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AAP Minister Resigns, Quits Party Citing

AAP Minister Resigns, Quits Party Citing "Corruption

Delhi Minister Raaj Kumar Anand recently tendered his resignation from both his ministerial post and the Aam Aadmi Party (AAP). His departure was motivated by what he perceives as the party's shift from its roots as an anti-corruption force to one entangled in corrupt practices. This sentiment was particularly fueled by the Delhi liquor policy case and the subsequent arrests of key AAP figures, including party chief Arvind Kejriwal and former deputy Manish Sisodia.

In explaining his decision, Mr. Anand emphasized his initial attraction to AAP's strong stance against corruption. He expressed disappointment at the party's current state, which he believes contradicts its original ethos. "I joined AAP after seeing its strong message on fighting corruption. Today, the party has found itself in the middle of corrupt practices. That's why I have decided to quit," Mr. Anand remarked.

During his resignation announcement, Mr. Anand also reflected on his journey into politics, recalling Arvind Kejriwal's promise that changing politics would lead to a changed nation. However, he noted with regret that while the politics itself hadn't transformed, the politicians had. "Today, I am very sad, so I have come to share my sorrow. I came into politics when Arvind Kejriwal had said that rajniti badlegi toh desh badlega (if politics changes, the country will change). Rajniti toh nahi badli, lekin rajneta badal gaye (politics has not changed, but politicians have)," Mr. Anand expressed.

Following Mr. Anand's resignation, AAP leader Saurabh Bharadwaj alleged that Mr. Anand was forced out "under pressure" by the BJP. However, Mr. Anand himself did not confirm or suggest any external pressure as a factor in his decision to step down.

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AAP Minister Resigns, Quits Party Citing "Corruption

AAP Minister Resigns, Quits Party Citing

Delhi Minister Raaj Kumar Anand recently tendered his resignation from both his ministerial post and the Aam Aadmi Party (AAP). His departure was motivated by what he perceives as the party's shift from its roots as an anti-corruption force to one entangled in corrupt practices. This sentiment was particularly fueled by the Delhi liquor policy case and the subsequent arrests of key AAP figures, including party chief Arvind Kejriwal and former deputy Manish Sisodia.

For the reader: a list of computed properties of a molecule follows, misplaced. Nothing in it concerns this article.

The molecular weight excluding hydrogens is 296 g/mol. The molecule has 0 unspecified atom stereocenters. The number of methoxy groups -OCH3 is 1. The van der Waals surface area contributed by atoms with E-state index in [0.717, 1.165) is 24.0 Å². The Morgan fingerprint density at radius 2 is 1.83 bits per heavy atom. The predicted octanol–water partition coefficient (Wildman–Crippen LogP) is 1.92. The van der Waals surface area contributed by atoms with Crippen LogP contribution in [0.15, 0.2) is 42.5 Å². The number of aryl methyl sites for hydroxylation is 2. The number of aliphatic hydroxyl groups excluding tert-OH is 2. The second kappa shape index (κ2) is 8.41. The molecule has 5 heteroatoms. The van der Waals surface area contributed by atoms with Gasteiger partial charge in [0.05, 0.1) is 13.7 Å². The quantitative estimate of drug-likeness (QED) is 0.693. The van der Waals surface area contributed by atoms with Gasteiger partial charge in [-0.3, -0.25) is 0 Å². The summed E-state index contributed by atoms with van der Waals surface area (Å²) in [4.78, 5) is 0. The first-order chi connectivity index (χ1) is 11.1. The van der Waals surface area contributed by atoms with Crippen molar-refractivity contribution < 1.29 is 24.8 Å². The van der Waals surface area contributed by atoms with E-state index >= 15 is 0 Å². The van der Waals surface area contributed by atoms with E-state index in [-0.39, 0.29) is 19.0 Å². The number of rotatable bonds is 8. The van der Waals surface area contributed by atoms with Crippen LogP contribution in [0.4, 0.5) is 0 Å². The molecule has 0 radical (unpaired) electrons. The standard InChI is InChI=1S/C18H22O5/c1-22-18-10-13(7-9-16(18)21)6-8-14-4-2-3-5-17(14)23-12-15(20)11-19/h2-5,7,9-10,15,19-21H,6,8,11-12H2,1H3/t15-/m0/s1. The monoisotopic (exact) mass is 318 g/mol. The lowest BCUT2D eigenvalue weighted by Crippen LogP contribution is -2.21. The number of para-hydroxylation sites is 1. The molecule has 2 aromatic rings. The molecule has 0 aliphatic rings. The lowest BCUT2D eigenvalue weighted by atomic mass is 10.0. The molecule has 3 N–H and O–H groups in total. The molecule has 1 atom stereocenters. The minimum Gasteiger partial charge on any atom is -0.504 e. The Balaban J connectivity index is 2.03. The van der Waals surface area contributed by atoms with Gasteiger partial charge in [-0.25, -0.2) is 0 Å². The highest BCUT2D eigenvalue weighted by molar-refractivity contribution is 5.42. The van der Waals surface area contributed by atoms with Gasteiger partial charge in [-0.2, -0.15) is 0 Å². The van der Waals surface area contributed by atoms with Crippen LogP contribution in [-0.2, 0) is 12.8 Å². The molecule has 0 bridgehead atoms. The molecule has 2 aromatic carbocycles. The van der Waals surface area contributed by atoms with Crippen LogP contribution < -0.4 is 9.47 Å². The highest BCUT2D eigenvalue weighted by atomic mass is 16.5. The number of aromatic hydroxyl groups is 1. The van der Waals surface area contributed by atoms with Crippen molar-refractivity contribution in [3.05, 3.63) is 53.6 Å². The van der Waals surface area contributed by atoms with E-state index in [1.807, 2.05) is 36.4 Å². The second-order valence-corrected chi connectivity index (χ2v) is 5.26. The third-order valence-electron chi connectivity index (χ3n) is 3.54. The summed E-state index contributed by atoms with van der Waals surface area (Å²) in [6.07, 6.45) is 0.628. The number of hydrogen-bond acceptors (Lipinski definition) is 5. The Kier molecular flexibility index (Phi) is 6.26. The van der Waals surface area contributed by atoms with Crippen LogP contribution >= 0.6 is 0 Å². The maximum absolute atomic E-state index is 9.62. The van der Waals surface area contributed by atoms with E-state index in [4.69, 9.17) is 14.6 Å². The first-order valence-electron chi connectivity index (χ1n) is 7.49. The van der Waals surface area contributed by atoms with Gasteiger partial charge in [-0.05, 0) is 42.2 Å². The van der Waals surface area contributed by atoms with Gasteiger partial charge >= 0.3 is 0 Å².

In explaining his decision, Mr. Anand emphasized his initial attraction to AAP's strong stance against corruption. He expressed disappointment at the party's current state, which he believes contradicts its original ethos. "I joined AAP after seeing its strong message on fighting corruption. Today, the party has found itself in the middle of corrupt practices. That's why I have decided to quit," Mr. Anand remarked.

During his resignation announcement, Mr. Anand also reflected on his journey into politics, recalling Arvind Kejriwal's promise that changing politics would lead to a changed nation. However, he noted with regret that while the politics itself hadn't transformed, the politicians had. "Today, I am very sad, so I have come to share my sorrow. I came into politics when Arvind Kejriwal had said that rajniti badlegi toh desh badlega (if politics changes, the country will change). Rajniti toh nahi badli, lekin rajneta badal gaye (politics has not changed, but politicians have)," Mr. Anand expressed.

Following Mr. Anand's resignation, AAP leader Saurabh Bharadwaj alleged that Mr. Anand was forced out "under pressure" by the BJP. However, Mr. Anand himself did not confirm or suggest any external pressure as a factor in his decision to step down.

 
 
 
 
 

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